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  • Directions
  • What to Expect
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Welcome

Welcome to St. Alban’s Church! Every Sunday, and most days in between, people gather in this place to worship, to learn, to grow, to share the joys and struggles of our lives, and to seek God’s grace in the midst of our lives. We do not come because we have it all figured out, but because we are seeking light on the way. We come as we are and welcome one another.

On this website, you can find information about our worship, our classes for people of all ages, membership at St. Alban's, and about how we seek to make a difference in this world. We warmly encourage you to join us for a Sunday service or for some of the many other events that happen here. You belong at St. Alban’s.

Contact us with any questions. Call (202) 363-8286 or email the church office.

Service Times

SUNDAY SERVICES
8:00 a.m.       Holy Eucharist: Rite I (spoken)

9:15  a.m.       Holy Eucharist: Rite II

                        Children's Chapel

                        Teen Fellowship Service (Little Sanctuary)

11:00 a.m.      Misa in Español (Little Sanctuary)

11:30 a.m.      Holy Eucharist: Rite I

WEEKDAY SERVICES
Weekdays, except Tuesday, 9:00 a.m.  Daily Morning Prayer

Tuesday, 7:30 a.m.                                    Holy Eucharist: Rite II

Directions

St. Alban’s Episcopal Church is located next to the Washington National Cathedral at the corner of Massachusetts and Wisconsin Avenues in the northwest section of the District of Columbia.

From either direction on the north loop of the Capital Beltway/I-495 follow signs for Route 355/Wisconsin Ave south toward DC. St. Alban’s is located on the left just before the intersection of Massachusetts and Wisconsin Avenues NW. Make a left onto Lych Gate Rd before you reach Massachusetts Ave. As you enter the drive, the church will be on your left and Satterlee Hall and the Rectory on the right. Stay on Lych Gate until it becomes Pilgrim Rd.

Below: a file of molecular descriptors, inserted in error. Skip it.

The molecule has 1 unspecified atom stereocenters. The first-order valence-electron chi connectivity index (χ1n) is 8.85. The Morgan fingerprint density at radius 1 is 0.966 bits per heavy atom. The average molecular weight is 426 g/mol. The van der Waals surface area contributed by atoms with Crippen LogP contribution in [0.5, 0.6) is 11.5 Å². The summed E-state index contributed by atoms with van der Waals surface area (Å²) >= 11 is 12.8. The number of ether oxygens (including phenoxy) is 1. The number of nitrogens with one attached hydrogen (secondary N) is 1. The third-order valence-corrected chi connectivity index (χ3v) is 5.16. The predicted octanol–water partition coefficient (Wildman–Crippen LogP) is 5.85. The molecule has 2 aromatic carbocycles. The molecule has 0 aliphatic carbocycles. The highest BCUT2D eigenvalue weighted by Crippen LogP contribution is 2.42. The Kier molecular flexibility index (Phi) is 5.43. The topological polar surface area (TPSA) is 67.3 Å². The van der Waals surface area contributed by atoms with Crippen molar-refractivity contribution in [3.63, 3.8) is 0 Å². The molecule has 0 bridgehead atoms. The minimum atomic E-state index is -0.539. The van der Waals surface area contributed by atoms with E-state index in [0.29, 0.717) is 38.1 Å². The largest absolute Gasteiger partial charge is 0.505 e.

From any Virginia main in-bound thoroughfare (George Washington Memorial Parkway, I-395, Route 50, I-66), follow signs to Rosslyn and take the Key Bridge from Rosslyn north across the Potomac River into Georgetown. Go right on M St, left on Wisconsin Ave. St. Alban’s is located on the right just after the intersection of Massachusetts and Wisconsin Avenues NW. Make a right onto Lych Gate Rd after passing Massachusetts. As you enter the drive, the church will be on your left and Satterlee Hall and the Rectory on the right. Stay on Lych Gate until it becomes Pilgrim Rd.

Parking is available on Pilgrim Road Monday-Friday after 3:30 pm and all day Saturday and Sunday. Parking is also available in the Cathedral’s underground garage for a fee Monday- Saturday and for free on Sunday.  You may also park on neighborhood streets according to DC parking signs.

What to Expect

Visiting a church for the first time can be a bit daunting. So we have tried to put together the answers to some of the questions you’re likely to have and to ensure that you find a warm welcome here. Click on the questions to learn more.)

How do you worship?

What time are services on Sunday morning?

How long do services last?

Where can I park?

Do you offer programs for children?

What should I wear?

Do you have provisions for the differently-abled?

For Your Kids

Children’s Ministry

At St. Alban’s Parish the formation of our children is a high priority.  While we know that a significant amount of a child’s faith comes from the home, we aim to provide excellent children’s formation throughout the year to complement the formation that is ongoing in a child’s life.  Our goal is to help children easily point to the love of God in their lives.